Age Weakens Your Immune System — Here's How to Give It a Boost

If it feels like it’s taking forever to get over a cold as you age, you’re not imagining things. After countless face-offs with viruses and foreign pathogens, your immune system’s defenses start wearing down as you get older. This can translate to longer recovery times from injury or illness.

“Your immunity is at its peak in adolescence and around the 20s to 30s, the immune system starts to be less vigorous and active,” says Dr. Tammy Lundstrom, a senior vice and chief medical officer at Trinity Health. As you get older, it can have a real impact on your health, she says, and is a key reason why older adults are more susceptible to cancer and severe illness.

There are, however, steps you can take to slow the decline. Here’s how you to boost your immunity as you age.

The immune system becomes less effective as you age because several lines of defense start to dwindle, explains Dr. Diane Cymerman, a specialist in Allergy, Asthma & Immunology at Stony Brook Medicine.

Think of lymphocytes as the special ops of immunity. These white blood cells are important in fighting infection, inflammation, and wound healing. T-cells are the type of lymphocyte which act as the first line of defense against a foreign invader, destroying it and any abnormal cells that have, for example, been taken over by a virus or turned cancerous. B-cells are another type of lymphocyte which are responsible for making antibodies. Macrophages are a type of white blood cell that swallows up bacteria and destroys any damaged cells.

As you age, these cells start to function less effectively. The cells may take longer to respond to an incoming threat or overlook damaged or infected cells — making it easier for cancer or germs to grow in the body. Vaccines, which require an immune response, are also less effective as you age, though they become even more important in helping your body fend off illness. And the thymus gland, the producer of white blood cells, shrinks and weakens over time.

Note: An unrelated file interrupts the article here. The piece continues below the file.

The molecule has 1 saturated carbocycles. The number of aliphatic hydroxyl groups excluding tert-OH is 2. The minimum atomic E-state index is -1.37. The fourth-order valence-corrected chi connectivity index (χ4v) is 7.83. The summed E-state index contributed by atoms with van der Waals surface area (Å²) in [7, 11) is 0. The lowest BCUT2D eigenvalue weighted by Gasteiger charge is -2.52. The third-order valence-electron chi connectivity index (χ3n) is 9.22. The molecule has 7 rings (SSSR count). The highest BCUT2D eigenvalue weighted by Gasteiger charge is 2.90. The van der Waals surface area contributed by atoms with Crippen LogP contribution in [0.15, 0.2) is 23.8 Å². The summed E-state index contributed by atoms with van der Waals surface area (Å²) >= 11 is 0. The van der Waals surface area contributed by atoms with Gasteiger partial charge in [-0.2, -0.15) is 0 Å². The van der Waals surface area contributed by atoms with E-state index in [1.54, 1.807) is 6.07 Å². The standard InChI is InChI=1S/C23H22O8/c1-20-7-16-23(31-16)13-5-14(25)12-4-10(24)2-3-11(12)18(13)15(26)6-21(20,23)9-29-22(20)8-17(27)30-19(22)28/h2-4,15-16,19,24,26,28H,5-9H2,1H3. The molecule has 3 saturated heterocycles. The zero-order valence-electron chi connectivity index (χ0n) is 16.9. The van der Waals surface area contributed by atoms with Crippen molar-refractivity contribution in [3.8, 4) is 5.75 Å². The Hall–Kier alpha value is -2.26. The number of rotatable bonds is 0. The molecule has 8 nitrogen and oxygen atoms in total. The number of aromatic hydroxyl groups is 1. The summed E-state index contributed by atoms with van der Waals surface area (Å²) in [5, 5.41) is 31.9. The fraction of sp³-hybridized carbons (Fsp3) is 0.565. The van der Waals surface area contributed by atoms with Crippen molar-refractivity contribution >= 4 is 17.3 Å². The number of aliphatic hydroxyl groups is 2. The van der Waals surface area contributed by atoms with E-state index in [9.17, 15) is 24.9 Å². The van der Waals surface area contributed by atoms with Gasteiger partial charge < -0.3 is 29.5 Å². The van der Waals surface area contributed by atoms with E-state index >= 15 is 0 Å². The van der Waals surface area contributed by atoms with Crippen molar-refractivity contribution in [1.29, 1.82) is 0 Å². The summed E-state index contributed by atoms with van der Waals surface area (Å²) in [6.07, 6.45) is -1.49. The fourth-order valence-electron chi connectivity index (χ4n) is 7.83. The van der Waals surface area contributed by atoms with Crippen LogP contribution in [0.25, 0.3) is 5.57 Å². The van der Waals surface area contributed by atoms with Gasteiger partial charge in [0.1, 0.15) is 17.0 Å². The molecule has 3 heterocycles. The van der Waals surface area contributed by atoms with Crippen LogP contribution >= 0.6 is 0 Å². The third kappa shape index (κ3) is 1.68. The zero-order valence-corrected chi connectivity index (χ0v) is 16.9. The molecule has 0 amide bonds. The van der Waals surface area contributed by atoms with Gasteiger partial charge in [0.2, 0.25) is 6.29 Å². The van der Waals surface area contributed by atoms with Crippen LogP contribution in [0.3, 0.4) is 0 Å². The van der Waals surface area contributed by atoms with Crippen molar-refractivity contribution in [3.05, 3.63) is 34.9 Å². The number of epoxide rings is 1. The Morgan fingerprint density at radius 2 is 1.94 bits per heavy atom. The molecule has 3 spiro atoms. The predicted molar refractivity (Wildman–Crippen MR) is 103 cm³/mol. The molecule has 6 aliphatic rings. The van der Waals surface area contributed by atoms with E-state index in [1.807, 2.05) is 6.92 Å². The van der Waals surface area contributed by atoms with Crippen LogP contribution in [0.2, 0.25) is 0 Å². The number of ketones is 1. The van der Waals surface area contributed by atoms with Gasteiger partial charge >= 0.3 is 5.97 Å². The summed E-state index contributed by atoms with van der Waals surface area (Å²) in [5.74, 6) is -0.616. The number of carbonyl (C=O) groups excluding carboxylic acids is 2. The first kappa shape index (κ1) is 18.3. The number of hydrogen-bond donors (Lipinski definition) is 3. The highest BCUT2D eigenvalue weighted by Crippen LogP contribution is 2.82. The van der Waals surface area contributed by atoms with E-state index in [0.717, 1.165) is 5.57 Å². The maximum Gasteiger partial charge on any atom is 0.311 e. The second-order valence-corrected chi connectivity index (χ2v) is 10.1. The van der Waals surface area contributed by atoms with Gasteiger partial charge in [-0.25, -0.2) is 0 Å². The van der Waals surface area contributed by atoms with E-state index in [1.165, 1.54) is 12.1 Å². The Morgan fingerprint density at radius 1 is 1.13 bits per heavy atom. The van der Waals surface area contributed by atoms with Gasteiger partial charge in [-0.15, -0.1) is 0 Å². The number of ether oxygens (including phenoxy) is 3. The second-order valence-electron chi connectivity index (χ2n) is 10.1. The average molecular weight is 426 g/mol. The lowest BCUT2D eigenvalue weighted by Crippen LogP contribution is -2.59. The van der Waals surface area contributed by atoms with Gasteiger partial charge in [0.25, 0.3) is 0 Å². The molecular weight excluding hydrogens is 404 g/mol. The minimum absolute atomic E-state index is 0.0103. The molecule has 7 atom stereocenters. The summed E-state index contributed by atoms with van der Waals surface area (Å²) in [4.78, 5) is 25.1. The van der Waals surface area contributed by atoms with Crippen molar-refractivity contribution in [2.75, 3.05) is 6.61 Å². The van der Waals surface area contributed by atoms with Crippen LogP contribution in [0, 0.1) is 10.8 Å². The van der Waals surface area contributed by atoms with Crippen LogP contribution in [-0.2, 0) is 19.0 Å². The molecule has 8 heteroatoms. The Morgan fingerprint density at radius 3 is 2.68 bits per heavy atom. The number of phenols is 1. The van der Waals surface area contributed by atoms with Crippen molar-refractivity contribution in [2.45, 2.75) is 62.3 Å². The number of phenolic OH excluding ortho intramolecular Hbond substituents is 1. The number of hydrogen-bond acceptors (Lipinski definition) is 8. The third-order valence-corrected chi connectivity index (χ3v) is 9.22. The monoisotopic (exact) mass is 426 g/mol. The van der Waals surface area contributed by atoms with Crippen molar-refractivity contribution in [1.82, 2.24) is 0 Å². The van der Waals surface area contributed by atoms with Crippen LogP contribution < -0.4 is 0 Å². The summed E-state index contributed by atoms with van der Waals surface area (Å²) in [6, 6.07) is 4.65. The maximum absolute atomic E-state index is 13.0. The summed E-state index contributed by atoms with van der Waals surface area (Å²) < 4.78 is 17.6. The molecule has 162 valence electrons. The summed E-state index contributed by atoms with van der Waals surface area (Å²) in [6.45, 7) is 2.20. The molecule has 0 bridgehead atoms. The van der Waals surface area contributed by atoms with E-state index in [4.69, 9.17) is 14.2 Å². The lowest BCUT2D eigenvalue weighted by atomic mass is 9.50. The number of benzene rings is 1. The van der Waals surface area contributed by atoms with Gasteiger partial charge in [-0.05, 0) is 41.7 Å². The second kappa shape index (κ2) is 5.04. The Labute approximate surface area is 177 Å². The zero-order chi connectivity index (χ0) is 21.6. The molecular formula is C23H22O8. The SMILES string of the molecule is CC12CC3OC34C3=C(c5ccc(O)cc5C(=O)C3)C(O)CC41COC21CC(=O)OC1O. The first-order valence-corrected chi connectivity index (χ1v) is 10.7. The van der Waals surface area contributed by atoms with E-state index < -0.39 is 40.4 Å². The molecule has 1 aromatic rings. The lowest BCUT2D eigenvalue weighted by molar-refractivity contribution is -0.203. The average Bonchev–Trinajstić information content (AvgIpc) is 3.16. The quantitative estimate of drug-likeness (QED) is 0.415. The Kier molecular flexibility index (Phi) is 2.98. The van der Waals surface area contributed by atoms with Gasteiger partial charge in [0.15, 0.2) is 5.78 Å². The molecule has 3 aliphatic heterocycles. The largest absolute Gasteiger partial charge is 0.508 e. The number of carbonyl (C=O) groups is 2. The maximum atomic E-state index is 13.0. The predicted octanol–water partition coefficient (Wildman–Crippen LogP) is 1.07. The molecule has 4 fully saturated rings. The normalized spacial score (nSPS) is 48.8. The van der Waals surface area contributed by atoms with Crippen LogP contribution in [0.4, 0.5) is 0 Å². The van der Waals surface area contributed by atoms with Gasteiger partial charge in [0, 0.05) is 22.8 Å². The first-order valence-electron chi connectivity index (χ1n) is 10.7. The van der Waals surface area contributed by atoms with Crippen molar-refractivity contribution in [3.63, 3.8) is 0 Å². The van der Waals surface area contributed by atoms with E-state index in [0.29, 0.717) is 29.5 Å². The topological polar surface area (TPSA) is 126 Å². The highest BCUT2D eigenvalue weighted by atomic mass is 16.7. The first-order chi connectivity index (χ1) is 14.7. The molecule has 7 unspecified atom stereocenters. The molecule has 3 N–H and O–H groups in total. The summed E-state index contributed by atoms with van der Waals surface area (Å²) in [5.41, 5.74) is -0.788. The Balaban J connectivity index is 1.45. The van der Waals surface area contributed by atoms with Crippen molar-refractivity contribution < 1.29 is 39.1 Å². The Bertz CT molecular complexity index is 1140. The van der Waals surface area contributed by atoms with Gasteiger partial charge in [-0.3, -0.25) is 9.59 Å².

Decreasing hormone levels during perimenopause and menopause also contribute to the decline in immunity. Reproductive hormones like progesterone help suppress inflammation, while estrogen is associated with an increased number of antibodies. The absence of these hormones is linked to lower numbers of T- and B-cells as well as an increased risk of infection.

The good news is: There are ways you can to boost your immunity as you age. These include:

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Get enough sleep. Of course, this is easier said than done, especially during perimenopause and menopause when hot flashes and hormonal changes can interfere with your sleep. But sleep gives the immune system the chance to reset, as stress hormones decline when we sleep and allow the immune cells to do their work. Sleep loss and insomnia can also increase inflammation, which increases the risk for developing chronic conditions like heart disease and diabetes.

Lower stress. Chronic stress suppresses your immune response, and can eventually lead to an increase in inflammation. It also can be related to a drop the body’s white blood cell count, which makes it harder to fight off infection.

Exercise. While exercise is technically a form of stress, because it causes a spike in levels of cortisol, it’s actually a good type of stress, says Dr. Cymerman. The stress from exercise actually can strengthen your immune system and make it more resilient.

Eat a healthy diet. Dr. Lundstrom recommends eating meals rich in leafy vegetables while limiting red meat and refined carbs. The nutrients in plant-rich diets, for example, feed the ‘good’ bacteria in your gut that can stimulate immune activity. They can also act as antioxidants to protect healthy cells and create more antibodies. Indirectly, eating healthy lowers the risk of diseases that further weaken the immune system, such as obesity and Type 2 diabetes. 

Stay up to date on vaccinations. With an aging immune system, both experts emphasize the need to stay up to date on their vaccinations. Older adults may require a higher dose or adjuvants (an ingredient that can prompt a stronger immune response) so that the immune system responds better to vaccination. 

Consider supplements. If you decide to take supplements (and it’s always a good idea to check in with your healthcare provider before starting a new supplement), Dr. Cymerman recommends taking the recommended amount of vitamin D, which is essential for immunity. “The basics are really important. There is nothing fancy or an immune pill to help. Eat well, sleep well, keep your fluids up, get your exercise, and get your vaccines,” she says. “All of these work synergistically to make you healthier.”

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